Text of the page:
When Microsoft purchased Minecraft creator Mojang for $2.5 billion late last year, many questioned whether the Redmond-based company overpaid. Those perplexed by the acquisition were assuming that Microsoft would simply rely on a sequel to recoup most of its investment.
While a sequel is almost certainly in the cards, we now know Microsoft had much bigger plans for Minecraft.
The popular sandbox building game has been prominently featured in Microsoft’s public HoloLens demonstrations and could very well be the killer app when the augmented reality headset comes to market. And now, Microsoft is positioning its franchise for success in yet another industry: education.
The root experience of Minecraft involves creating, exploring, mining and managing resources. Mojang discovered early on that these traits can also serve as a powerful teaching tool.
Shortly after its launch, some forward-thinking teachers started bringing the game into their classrooms and using it to design history lessons, explore mathematics, physics, computer science, writing and more.
Elementary students in Seattle, for example, are using Minecraft to calculate area, volume and perimeter as part of a Saturday math program. In Los Angeles, middle schoolers are using Minecraft in their humanities class to learn about world religions by visiting local sacred sites and researching international locations then building them in the game.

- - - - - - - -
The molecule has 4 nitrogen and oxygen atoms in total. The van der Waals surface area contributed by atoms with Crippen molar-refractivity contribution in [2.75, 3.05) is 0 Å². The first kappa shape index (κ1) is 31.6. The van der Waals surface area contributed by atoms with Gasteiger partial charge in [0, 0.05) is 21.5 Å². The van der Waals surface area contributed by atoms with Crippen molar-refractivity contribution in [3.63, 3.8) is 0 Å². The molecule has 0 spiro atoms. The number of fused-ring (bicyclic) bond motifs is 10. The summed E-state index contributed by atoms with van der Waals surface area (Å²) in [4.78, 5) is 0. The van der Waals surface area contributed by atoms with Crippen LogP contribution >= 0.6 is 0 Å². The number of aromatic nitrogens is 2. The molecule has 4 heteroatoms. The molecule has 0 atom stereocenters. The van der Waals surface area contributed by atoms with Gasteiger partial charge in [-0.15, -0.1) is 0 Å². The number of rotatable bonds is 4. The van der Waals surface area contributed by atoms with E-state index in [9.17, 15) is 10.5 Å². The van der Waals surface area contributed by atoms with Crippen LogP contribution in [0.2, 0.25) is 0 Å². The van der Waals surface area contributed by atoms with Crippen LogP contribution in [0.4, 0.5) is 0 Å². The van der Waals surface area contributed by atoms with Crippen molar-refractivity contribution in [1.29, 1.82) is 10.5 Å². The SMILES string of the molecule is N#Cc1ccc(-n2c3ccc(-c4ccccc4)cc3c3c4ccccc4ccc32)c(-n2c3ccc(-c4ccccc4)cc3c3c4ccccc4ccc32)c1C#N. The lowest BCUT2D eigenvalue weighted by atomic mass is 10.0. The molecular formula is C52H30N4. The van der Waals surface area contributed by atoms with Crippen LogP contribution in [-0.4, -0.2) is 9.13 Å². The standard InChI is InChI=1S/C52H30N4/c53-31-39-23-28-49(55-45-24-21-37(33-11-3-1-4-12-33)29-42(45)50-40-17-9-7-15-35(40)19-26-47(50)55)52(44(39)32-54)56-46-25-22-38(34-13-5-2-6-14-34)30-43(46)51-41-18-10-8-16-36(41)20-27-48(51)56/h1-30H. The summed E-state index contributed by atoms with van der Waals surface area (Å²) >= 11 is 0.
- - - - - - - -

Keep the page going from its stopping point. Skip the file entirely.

Educators also noticed that students were solving complex problems through collaboration and learning about leadership and digital citizenship.
To further the initiative, Microsoft has launched a new portal designed to give educators a forum to share their ideas and receive inspiration. The site isn’t fully operational just yet but the trailer above gives you a pretty good idea of the direction Microsoft is heading.
In less than a year, Microsoft has taken Minecraft and injected it into two additional industries. Education is already a proven moneymaker and if predictions prove accurate, augmented / virtual reality will be the next big thing in technology. Combined with the revenue it’s already making from game and merchandise sales and an inevitable sequel, Microsoft’s $2.5 billion acquisition looks vastly different than it did last September.